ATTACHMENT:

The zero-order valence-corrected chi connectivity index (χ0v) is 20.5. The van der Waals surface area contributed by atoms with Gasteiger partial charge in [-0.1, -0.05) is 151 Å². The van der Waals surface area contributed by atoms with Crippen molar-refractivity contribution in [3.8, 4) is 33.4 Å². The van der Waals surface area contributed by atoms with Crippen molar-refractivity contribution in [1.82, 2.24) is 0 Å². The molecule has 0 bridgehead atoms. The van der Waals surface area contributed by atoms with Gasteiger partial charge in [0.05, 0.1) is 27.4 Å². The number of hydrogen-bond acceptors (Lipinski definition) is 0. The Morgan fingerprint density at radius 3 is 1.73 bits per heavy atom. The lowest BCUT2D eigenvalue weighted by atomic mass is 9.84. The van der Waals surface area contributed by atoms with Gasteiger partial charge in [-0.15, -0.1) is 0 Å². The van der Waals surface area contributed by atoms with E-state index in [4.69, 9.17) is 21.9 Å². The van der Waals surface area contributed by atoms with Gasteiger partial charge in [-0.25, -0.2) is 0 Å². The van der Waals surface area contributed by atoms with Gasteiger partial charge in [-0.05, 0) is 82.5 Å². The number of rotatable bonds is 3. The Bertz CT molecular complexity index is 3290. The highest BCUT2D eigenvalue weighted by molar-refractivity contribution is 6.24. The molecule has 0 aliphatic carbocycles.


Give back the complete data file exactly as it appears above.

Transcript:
The zero-order valence-corrected chi connectivity index (χ0v) is 20.5. The van der Waals surface area contributed by atoms with Gasteiger partial charge in [-0.1, -0.05) is 151 Å². The van der Waals surface area contributed by atoms with Crippen molar-refractivity contribution in [3.8, 4) is 33.4 Å². The van der Waals surface area contributed by atoms with Crippen molar-refractivity contribution in [1.82, 2.24) is 0 Å². The molecule has 0 bridgehead atoms. The van der Waals surface area contributed by atoms with Gasteiger partial charge in [0.05, 0.1) is 27.4 Å². The number of hydrogen-bond acceptors (Lipinski definition) is 0. The Morgan fingerprint density at radius 3 is 1.73 bits per heavy atom. The lowest BCUT2D eigenvalue weighted by atomic mass is 9.84. The van der Waals surface area contributed by atoms with Gasteiger partial charge in [-0.15, -0.1) is 0 Å². The van der Waals surface area contributed by atoms with E-state index in [4.69, 9.17) is 21.9 Å². The van der Waals surface area contributed by atoms with Gasteiger partial charge in [-0.25, -0.2) is 0 Å². The van der Waals surface area contributed by atoms with Gasteiger partial charge in [-0.05, 0) is 82.5 Å². The number of rotatable bonds is 3. The Bertz CT molecular complexity index is 3290. The highest BCUT2D eigenvalue weighted by molar-refractivity contribution is 6.24. The molecule has 0 aliphatic carbocycles.